I wish I was at Glastonbury …

The Glastonbury Festival is all over the media this weekend and the images have triggered my own memories of visits in 2009 and 2010.   There was the music, of course.  Not just the headline acts – Neil Young, Blur, Bruce Springsteen, Stevie Wonder and more – but also the unexpected pleasures on the smaller stages.  Then there was the variety of exotic food outlets, and the pleasures of just sitting in the sun soaking up the atmosphere.

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Edward reading the Sunday paper in the enormous shanty town of tents at Glastonbury in 2010.

One of the memories dovetails very neatly with the themes of some of my recent posts – about the struggles of John Snow and others to provide London with safe drinking water.   Glastonbury is an enormous temporary town, the size of Sunderland, yet with the most basic plumbing and sanitation.   For four days or so, we are plunged back into the type of city that John Snow would have known.  A city where water has to be carried from standpipes (wells in Victorian London), where water is only warm enough to shave with if you have a stove to heat it.  And, most pertinently, there is only the most basic sanitation.  The toilets at Glastonbury are notorious although, probably, no smellier than the average London street in John Snow’s era.  The biggest differences are that we have, thanks to John Snow and other from that era, made the link between foul water and disease, and that our noses are more finely attuned to the smells.

Another strong memory of Glastonbury 2010 is persuading my family to watch Dizzee Rascal rather than the then barely-known Mumford and Sons, tonight’s Pyramid Stage headliners.  I’ve never been forgiven for that.

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A forest of legs in front of the West Holt Stage, awaiting Dr John’s set in 2010.

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The crowd in front of the Pyramid Stage for Tom Jones’ set in 2009.   Glastonbury Tor is just visible in the distance.

A drink of water with John Snow

I’m in a pub in Soho on a humid Friday afternoon with a glass of water on the table in front of me.  Water, rather than beer, seemed appropriate in light of the story that I am about to tell.   This is the John Snow pub, an old-fashioned London boozer with dark wood fittings, a Lino floor and just half a dozen or so customers quietly drinking.  These are not part of the tourist hordes which I had pushed through on my way here from Oxford Circus station and who were milling along Regents Street and Carnaby Street but (I’m guessing) office workers on their lunchtime breaks.

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My glass of water in the John Snow pub in Broadwick Street, Soho, London.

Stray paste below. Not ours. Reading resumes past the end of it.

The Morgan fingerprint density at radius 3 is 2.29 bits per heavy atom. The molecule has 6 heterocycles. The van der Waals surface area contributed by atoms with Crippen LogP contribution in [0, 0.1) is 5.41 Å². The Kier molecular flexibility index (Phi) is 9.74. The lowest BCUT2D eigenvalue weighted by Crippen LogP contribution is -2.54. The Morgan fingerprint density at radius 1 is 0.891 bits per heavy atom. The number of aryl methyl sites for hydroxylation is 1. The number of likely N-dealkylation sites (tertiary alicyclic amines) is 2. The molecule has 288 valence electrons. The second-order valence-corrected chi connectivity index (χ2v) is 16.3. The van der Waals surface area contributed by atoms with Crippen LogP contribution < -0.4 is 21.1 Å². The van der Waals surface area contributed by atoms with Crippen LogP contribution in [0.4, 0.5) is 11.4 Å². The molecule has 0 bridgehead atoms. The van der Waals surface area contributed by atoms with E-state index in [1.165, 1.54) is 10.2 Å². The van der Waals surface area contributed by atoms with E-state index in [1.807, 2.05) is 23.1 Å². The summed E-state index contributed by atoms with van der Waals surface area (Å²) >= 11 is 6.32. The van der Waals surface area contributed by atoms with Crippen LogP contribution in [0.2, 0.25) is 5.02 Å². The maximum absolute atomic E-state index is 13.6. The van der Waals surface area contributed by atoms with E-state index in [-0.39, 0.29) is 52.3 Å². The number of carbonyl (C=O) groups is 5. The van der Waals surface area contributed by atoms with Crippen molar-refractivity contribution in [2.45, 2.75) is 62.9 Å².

The relevance of this location to a blog entitled Microscopes and Monsters lies partly with the pub’s namesake and partly with a pump on the opposite corner from the pub.  This looks, from afar, like many of the other reminders of bygone eras that are scattered around London’s streets save for one thing: this pump does not have a handle.

Back in the middle of the nineteenth century, this area of Soho was hit by one of many outbreaks of cholera that were ravaging London at the time.  John Snow was a doctor working in this part of London who was trying to combat the disease.  This was, remember, some 30 years before Pasteur and Koch finally identified bacteria as the causal agents – microscopic monsters, in other words – in diseases such as cholera.  John Snow had, as a result, little evidence to help him except for his observation that this particular cluster of incidents of cholera were clustered around one particular pump on Broad (now Broadwick) Street.  Maybe, he reasoned, this was no coincidence.  Maybe a simple measure such as removing the handle of the pump would stem the tide of the disease in this part of London.

Now we know that there is a link between contaminated water and disease this all sounds self-evidently rational, but Snow was taking a step into the unknown with no more than circumstantial evidence with which to justify himself.  The locals would have seen him less of a saviour and more of a nuisance, necessitating a longer walk to bring their water home.  Yet it was a hunch which proved right, with the number of cholera cases falling in the period immediately following the handle’s removal.  And, in due course, a crack in the wall of a nearby cess pit was identified as the source of the contamination in the well.

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The cool, dark, quietness inside the John Snow pub created an almost sepulchral atmosphere.  Sipping from a glass of clean water here takes on an almost Eucharistic purpose, reminding me of the contribution that John Snow and others made in the middle of the nineteenth century and which we take for granted today.  I emptied my glass and picked up my bag. I have one more destination on this brief pilgrimage to London before the day is over …